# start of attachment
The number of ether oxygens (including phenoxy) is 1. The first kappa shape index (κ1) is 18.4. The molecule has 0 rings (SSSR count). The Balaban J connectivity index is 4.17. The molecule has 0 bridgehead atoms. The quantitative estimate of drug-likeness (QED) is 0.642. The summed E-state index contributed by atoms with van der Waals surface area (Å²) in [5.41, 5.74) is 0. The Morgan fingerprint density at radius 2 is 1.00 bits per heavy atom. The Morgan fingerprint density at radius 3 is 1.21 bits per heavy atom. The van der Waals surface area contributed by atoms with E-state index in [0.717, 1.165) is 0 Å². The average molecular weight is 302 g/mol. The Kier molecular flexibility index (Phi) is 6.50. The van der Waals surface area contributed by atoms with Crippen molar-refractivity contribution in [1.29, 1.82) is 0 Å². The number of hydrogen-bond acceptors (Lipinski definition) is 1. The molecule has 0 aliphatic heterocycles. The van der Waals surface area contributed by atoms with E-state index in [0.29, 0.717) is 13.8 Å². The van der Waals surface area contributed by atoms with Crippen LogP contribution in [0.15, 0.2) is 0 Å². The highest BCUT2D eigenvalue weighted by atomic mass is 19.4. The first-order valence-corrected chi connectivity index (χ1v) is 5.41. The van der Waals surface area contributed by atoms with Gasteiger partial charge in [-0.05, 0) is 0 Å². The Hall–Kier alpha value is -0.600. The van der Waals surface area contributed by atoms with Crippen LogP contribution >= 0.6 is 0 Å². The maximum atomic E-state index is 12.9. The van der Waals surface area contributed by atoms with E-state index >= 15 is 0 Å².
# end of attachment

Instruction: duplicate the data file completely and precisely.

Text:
The number of ether oxygens (including phenoxy) is 1. The first kappa shape index (κ1) is 18.4. The molecule has 0 rings (SSSR count). The Balaban J connectivity index is 4.17. The molecule has 0 bridgehead atoms. The quantitative estimate of drug-likeness (QED) is 0.642. The summed E-state index contributed by atoms with van der Waals surface area (Å²) in [5.41, 5.74) is 0. The Morgan fingerprint density at radius 2 is 1.00 bits per heavy atom. The Morgan fingerprint density at radius 3 is 1.21 bits per heavy atom. The van der Waals surface area contributed by atoms with E-state index in [0.717, 1.165) is 0 Å². The average molecular weight is 302 g/mol. The Kier molecular flexibility index (Phi) is 6.50. The van der Waals surface area contributed by atoms with Crippen molar-refractivity contribution in [1.29, 1.82) is 0 Å². The number of hydrogen-bond acceptors (Lipinski definition) is 1. The molecule has 0 aliphatic heterocycles. The van der Waals surface area contributed by atoms with E-state index in [0.29, 0.717) is 13.8 Å². The van der Waals surface area contributed by atoms with Crippen LogP contribution in [0.15, 0.2) is 0 Å². The highest BCUT2D eigenvalue weighted by atomic mass is 19.4. The first-order valence-corrected chi connectivity index (χ1v) is 5.41. The van der Waals surface area contributed by atoms with Gasteiger partial charge in [-0.05, 0) is 0 Å². The Hall–Kier alpha value is -0.600. The van der Waals surface area contributed by atoms with Crippen LogP contribution >= 0.6 is 0 Å². The maximum atomic E-state index is 12.9. The van der Waals surface area contributed by atoms with E-state index >= 15 is 0 Å².